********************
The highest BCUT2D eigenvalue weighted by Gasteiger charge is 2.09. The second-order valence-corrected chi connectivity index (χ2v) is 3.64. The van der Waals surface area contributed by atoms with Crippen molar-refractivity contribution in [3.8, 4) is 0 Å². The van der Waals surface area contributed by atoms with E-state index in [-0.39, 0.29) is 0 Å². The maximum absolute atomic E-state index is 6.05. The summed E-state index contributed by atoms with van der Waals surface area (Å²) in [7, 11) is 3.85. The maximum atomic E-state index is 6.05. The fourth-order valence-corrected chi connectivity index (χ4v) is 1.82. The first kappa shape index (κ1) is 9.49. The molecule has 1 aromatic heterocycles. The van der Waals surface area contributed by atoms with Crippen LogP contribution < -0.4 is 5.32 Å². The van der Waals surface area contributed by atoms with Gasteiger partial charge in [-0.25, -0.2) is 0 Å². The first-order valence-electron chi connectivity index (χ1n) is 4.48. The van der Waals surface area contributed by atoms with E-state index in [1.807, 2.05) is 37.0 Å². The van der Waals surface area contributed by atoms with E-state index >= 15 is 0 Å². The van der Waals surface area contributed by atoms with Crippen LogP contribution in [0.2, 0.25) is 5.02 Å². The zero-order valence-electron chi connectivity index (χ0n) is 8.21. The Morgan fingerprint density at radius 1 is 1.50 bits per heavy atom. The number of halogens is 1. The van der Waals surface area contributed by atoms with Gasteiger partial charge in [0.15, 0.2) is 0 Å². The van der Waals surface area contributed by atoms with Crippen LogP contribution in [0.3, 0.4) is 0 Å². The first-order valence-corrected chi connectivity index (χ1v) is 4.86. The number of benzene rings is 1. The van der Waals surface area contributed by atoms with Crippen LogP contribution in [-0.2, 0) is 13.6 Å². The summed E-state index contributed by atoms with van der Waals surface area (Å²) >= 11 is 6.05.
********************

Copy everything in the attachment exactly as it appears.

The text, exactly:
The highest BCUT2D eigenvalue weighted by Gasteiger charge is 2.09. The second-order valence-corrected chi connectivity index (χ2v) is 3.64. The van der Waals surface area contributed by atoms with Crippen molar-refractivity contribution in [3.8, 4) is 0 Å². The van der Waals surface area contributed by atoms with E-state index in [-0.39, 0.29) is 0 Å². The maximum absolute atomic E-state index is 6.05. The summed E-state index contributed by atoms with van der Waals surface area (Å²) in [7, 11) is 3.85. The maximum atomic E-state index is 6.05. The fourth-order valence-corrected chi connectivity index (χ4v) is 1.82. The first kappa shape index (κ1) is 9.49. The molecule has 1 aromatic heterocycles. The van der Waals surface area contributed by atoms with Crippen LogP contribution < -0.4 is 5.32 Å². The van der Waals surface area contributed by atoms with Gasteiger partial charge in [-0.25, -0.2) is 0 Å². The first-order valence-electron chi connectivity index (χ1n) is 4.48. The van der Waals surface area contributed by atoms with E-state index in [1.807, 2.05) is 37.0 Å². The van der Waals surface area contributed by atoms with E-state index >= 15 is 0 Å². The van der Waals surface area contributed by atoms with Crippen LogP contribution in [0.2, 0.25) is 5.02 Å². The zero-order valence-electron chi connectivity index (χ0n) is 8.21. The Morgan fingerprint density at radius 1 is 1.50 bits per heavy atom. The number of halogens is 1. The van der Waals surface area contributed by atoms with Gasteiger partial charge in [0.15, 0.2) is 0 Å². The van der Waals surface area contributed by atoms with Crippen LogP contribution in [0.3, 0.4) is 0 Å². The first-order valence-corrected chi connectivity index (χ1v) is 4.86. The number of benzene rings is 1. The van der Waals surface area contributed by atoms with Crippen LogP contribution in [-0.2, 0) is 13.6 Å². The summed E-state index contributed by atoms with van der Waals surface area (Å²) >= 11 is 6.05.